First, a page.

Fathom, an online venture led by Columbia University, aims to strike a balance between the business and academic worlds with its for-profit site that will provide cutting-edge intellectual resources. The site will sell distance-education courses and academic texts, and will offer free scholarly articles and lectures. Joining Columbia in Fathom are the New York Public Library, the London School of Economics and Political Science, Cambridge University Press, the British Library, and the Smithsonian's Museum of Natural History. The site was officially unveiled last month, and has not yet posted any articles. When Ann G. Kirschner, who created the popular NFL Web site, came up with the idea of Fathom two years ago, she thought the site could not be created within a university. However, she learned that Columbia was worried about the commercial sector taking over the business of delivering scholarly content and joined forces with the school. Fathom will strive to provide a return on investments while remaining dedicated to its educational focus. (Chronicle of Higher Education, 5 May 2000)

FROM: Edupage, 3 May 2000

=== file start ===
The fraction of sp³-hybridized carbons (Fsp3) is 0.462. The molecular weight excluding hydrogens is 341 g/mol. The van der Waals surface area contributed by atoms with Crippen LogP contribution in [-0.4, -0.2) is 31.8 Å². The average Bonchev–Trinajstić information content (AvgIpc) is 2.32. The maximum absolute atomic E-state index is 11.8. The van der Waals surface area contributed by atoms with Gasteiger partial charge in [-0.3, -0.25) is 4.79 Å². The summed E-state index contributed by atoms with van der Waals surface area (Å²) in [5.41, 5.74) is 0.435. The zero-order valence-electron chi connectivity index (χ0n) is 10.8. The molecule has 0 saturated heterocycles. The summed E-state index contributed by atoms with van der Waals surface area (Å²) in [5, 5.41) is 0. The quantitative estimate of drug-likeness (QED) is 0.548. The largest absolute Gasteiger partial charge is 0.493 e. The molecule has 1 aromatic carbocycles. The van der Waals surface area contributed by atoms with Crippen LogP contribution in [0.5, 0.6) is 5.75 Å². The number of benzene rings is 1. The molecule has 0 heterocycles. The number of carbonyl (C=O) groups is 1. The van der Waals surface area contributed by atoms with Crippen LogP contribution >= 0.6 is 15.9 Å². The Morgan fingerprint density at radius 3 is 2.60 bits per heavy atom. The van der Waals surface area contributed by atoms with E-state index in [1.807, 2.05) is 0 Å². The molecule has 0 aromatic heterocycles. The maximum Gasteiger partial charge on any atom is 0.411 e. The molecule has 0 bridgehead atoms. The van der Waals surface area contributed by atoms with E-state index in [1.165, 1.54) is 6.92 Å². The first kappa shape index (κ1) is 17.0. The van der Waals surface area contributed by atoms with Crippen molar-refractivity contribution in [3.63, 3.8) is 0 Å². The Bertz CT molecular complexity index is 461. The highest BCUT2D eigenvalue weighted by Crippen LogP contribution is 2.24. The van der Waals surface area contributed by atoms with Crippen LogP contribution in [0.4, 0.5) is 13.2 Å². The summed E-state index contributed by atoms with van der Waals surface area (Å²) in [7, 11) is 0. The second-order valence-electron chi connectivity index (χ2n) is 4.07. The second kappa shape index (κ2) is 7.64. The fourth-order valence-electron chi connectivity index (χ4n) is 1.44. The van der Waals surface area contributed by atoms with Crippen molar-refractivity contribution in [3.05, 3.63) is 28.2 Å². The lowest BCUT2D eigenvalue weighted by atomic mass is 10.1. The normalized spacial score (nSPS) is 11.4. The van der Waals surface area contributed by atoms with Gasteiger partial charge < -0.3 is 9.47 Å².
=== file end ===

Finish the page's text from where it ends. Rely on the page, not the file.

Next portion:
Learning in the Real World is a California-based nonprofit that conveys a message of growing concern among a select group of educators: too little is known about how computers impact education to justify the large amount of spending on technology in schools. Many parents and school officials nationwide assume that computers are a necessary tool for learning basic subjects such as math and reading, even for students in elementary schools. Parents also fear their children will not be able to compete in later life if they are not exposed to computers at a very young age. Critics are concerned that due to these beliefs and fears, U.S. school districts are spending money on educational technology instead of using the funds to lower class size or extend the school day. They believe that research demonstrates hands-on learning is more effective than keyboard learning during children's early school years. Defenders of educational technology say computers motivate students at all levels and enable children to visualize abstract concepts in ways that books and lectures cannot match. (Washington Post, 2 May 2000)